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Marc by Marc Jacobs drops hems again

NEW YORK (AP) — Pull down those hemlines, girls.

For his younger, less expensive diffusion line, Marc Jacobs eschewed the bubbliness of past collections to deliver a ladylike silhouette and proper gentlemen's suiting at the Lexington Avenue Armory on a snowy Tuesday afternoon.

It was the designer's second show of the week to mark a dramatic about-face, as his namesake line shown Monday also dropped hems and buttoned up. Perhaps with the Great Recession moving on, Jacobs was echoing the historical change in attitudes and fashion that followed the Great Depression.

The designer, arguably the most influential in the country, took a page from the 1940s for Marc by Marc Jacobs. A palette of red, black and olive echoed military themes as models marched along sternly in knit separates and jackets. Tops featured ballooned sleeves and collar ties of secretaries past, and culottes ensembles were paired with flat leather wingtips.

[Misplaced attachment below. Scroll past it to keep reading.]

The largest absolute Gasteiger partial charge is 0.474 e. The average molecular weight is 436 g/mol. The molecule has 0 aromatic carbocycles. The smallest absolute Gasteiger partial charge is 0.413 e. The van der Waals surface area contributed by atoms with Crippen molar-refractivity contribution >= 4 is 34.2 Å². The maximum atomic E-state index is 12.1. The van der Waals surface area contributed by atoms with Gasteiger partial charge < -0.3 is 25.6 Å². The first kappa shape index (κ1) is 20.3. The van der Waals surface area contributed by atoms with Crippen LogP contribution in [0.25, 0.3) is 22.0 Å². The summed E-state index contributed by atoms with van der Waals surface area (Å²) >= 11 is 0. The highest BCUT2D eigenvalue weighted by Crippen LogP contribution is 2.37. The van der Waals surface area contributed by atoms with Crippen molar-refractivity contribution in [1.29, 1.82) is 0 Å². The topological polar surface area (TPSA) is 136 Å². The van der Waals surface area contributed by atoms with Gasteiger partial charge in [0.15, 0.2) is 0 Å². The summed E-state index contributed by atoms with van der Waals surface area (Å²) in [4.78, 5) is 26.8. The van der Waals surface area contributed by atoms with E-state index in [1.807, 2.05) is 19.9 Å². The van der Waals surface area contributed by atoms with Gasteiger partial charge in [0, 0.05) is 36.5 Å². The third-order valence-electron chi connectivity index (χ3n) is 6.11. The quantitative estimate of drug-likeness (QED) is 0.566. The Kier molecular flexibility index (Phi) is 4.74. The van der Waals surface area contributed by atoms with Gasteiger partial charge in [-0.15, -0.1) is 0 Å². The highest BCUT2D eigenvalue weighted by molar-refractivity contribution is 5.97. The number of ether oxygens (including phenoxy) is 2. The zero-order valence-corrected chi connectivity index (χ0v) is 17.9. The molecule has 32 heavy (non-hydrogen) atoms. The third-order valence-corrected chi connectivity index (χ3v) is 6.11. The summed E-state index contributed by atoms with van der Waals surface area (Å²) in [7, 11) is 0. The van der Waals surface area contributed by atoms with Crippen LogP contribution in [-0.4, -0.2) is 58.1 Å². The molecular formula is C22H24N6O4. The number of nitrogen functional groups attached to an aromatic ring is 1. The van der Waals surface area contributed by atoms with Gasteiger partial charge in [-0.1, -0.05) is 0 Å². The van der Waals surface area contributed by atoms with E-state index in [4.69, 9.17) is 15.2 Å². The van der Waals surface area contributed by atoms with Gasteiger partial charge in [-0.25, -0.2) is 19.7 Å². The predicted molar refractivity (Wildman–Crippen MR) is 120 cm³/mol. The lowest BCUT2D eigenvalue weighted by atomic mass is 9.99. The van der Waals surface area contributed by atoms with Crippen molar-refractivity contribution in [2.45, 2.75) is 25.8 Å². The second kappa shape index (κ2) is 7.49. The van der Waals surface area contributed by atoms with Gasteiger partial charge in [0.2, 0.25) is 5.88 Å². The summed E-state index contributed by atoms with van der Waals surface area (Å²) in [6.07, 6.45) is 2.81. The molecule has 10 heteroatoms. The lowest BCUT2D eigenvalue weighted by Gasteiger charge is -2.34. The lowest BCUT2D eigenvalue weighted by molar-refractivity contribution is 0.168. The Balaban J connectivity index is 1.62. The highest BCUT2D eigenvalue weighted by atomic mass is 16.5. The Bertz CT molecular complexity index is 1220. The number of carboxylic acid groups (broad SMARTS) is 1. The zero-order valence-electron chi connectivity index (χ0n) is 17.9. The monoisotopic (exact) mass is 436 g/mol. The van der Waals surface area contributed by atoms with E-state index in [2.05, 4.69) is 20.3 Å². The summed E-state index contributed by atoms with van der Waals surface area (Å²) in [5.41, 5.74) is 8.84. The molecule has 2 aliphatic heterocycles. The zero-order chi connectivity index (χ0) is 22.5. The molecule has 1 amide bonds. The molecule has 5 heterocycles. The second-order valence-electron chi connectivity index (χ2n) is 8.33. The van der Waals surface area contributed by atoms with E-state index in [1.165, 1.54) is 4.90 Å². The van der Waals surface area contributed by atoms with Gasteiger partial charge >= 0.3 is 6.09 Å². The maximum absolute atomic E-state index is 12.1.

A model in a velvet dress, printed in a gold and black peony pattern, strode down the runway in low-heeled navy Mary Jane shoes. A black lace jacket and a black faille knee-length skirt were perfect for high tea with Grandma.

More than the collection's sobriety, most surprising was the length of dresses and skirts, all of which grazed kneecaps. Only a pair of black bloomers hit well above fingertips' reach. It was a startling contrast to recent collections in which Jacobs drew upon primary colors, summer camp references and even belts made of Lego blocks.

If Jacobs felt he was being too serious with his younger clientele, he lightened the mood with one-piece black-and-blue striped long johns and striped socks — an ideal outfit for a model's prison break. It was fun, but it would be criminal if Jacobs stays serious for too long.